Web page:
This work explores the shifting meanings of the “subject,” human or otherwise, in the posthuman world. The “posthuman” is shorthand for an expanded, even exploded vision of the human in the late twentieth and twenty-first century, when the forms and opportunities for bodily augmentation, digital connectivity, cybernetic hybridity, and biotechnological interventions have become ubiquitous in many parts of the world. This research considers how robotics is transforming conceptions of the human and what it means to be a subject, that is, a sensing, feeling, knowing being inhabiting a world of other (posthuman) subjects.
Posthuman relationships evoke a future in which humans could be dependent not on one another, but on robots or other non-human entities. Non-human care raises a number of ethical and ontological questions: What are the risks and benefits of robotic interventions that seek to engender affective ties between objects and their users? How might these technologies influence the meaning and function of care and relationality? Moreover, how might such relationships transform the meaning and function of the human animal? This project considers the political and philosophical debates inspired by posthuman interventions into human vulnerability, real and imagined by examining the development of actual social robots alongside speculative representations. Through a series of themed workshops, networking events, scholarly publications, and interdisciplinary conference, the project considers the social, philosophical, aesthetic and ethical issues arising from new models of relationality, companionship, and caregiving evoked and provoked by new and emerging technologies. This project brings together researcher and stakeholders at Leeds and beyond working with aging, disability, illness, gender, ethics of care, biotechnology, haptics, and robotics in order to consider and imagine how emerging technologies, shifting economies, and the “posthuman turn” are affecting our understanding of the ethics and philosophy of care.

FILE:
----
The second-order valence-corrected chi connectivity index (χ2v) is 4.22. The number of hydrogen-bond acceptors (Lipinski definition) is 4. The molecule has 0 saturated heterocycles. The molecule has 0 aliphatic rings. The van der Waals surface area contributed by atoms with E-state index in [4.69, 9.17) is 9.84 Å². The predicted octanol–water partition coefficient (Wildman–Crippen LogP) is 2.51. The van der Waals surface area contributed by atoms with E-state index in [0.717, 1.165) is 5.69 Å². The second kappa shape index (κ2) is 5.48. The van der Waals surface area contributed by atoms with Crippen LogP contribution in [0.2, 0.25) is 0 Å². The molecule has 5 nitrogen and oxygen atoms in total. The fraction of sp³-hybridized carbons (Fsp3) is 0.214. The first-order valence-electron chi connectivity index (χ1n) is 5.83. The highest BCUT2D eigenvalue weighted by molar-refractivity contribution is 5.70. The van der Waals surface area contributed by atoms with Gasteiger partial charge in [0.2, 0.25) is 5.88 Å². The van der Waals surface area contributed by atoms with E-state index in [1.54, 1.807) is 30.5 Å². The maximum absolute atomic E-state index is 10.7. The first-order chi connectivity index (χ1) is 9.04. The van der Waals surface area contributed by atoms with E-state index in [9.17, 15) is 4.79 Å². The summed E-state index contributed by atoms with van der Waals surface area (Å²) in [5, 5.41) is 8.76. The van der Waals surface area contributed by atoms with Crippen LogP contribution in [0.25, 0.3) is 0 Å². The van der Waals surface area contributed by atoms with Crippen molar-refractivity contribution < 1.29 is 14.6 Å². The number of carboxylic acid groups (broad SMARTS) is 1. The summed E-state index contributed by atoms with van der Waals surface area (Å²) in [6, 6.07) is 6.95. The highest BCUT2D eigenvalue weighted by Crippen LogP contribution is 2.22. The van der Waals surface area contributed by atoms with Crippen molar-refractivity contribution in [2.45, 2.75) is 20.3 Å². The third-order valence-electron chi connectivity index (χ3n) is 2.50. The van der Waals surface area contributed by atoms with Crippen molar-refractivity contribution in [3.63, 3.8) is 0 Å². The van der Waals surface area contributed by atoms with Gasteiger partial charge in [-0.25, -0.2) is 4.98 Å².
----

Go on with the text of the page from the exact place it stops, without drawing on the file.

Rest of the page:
- “Future of Care Initiative” with guest speakers such as Aimee van Wynsberghe, co-founder of the Foundation for Responsible Robotics
- LHRI Sadler Seminar Series “Touch: Sensing, Feeling, Knowing” https://www.leeds.ac.uk/arts/info/20045/leeds_humanities_research_institute/3061/sadler_seminars_201718
- “The Ethics and Aesthetics of Intimate Robot Care” (funded by the British Academy) with Aimee van Wynsberghe (FRR)
- "Robot Care: Critical Perspectives on Ethics and Design" (Wellcome Trust ISSF Fellowship) with Dr. Conor McGinn (Trinity College Dublin)
- DeFalco, Amelia. “Beyond Prosthetic Memory: Posthumanism, Embodiment, and Caregiving Robots.” Arts, Culture, Humanities: An Interdisciplinary Journal 3 (2016). http://ageculturehumanities.org/WP/beyond-prosthetic-memory-posthumanism-embodiment-and-caregiving-robots/
- ‘Reading Disability in a Time of Posthuman Work: Speed and Embodiment in Joshua Ferris’ The Unnamed and Michael Faber’s Under the Skin.’ Disability Studies Quarterly Vol 37, Fall 2017 (special issue on ‘Disability and Work’).
Imagining Technologies for Disability Futures is a multidisciplinary and multi-institution research project, led by Professor Murray, focusing on the relationship between cultural and artistic imaginings of disability technologies (such as prosthetics and other assistive technologies) and their design, production and use in engineering and healthcare settings. We are exploring the boundaries and processes that constitute disability futures, looking at how ideas of imagining, engineering, design, selfhood, embodiment, and care shape the production and meaning of disability, augmentation and enhancement. We are also interested in the ways in which the various narratives that represent augmented/enhanced futures are framed within contemporary ideas – posthuman, transhuman, biohybrid, robot – that might articulate disability experiences within the development of health technologies and cultures.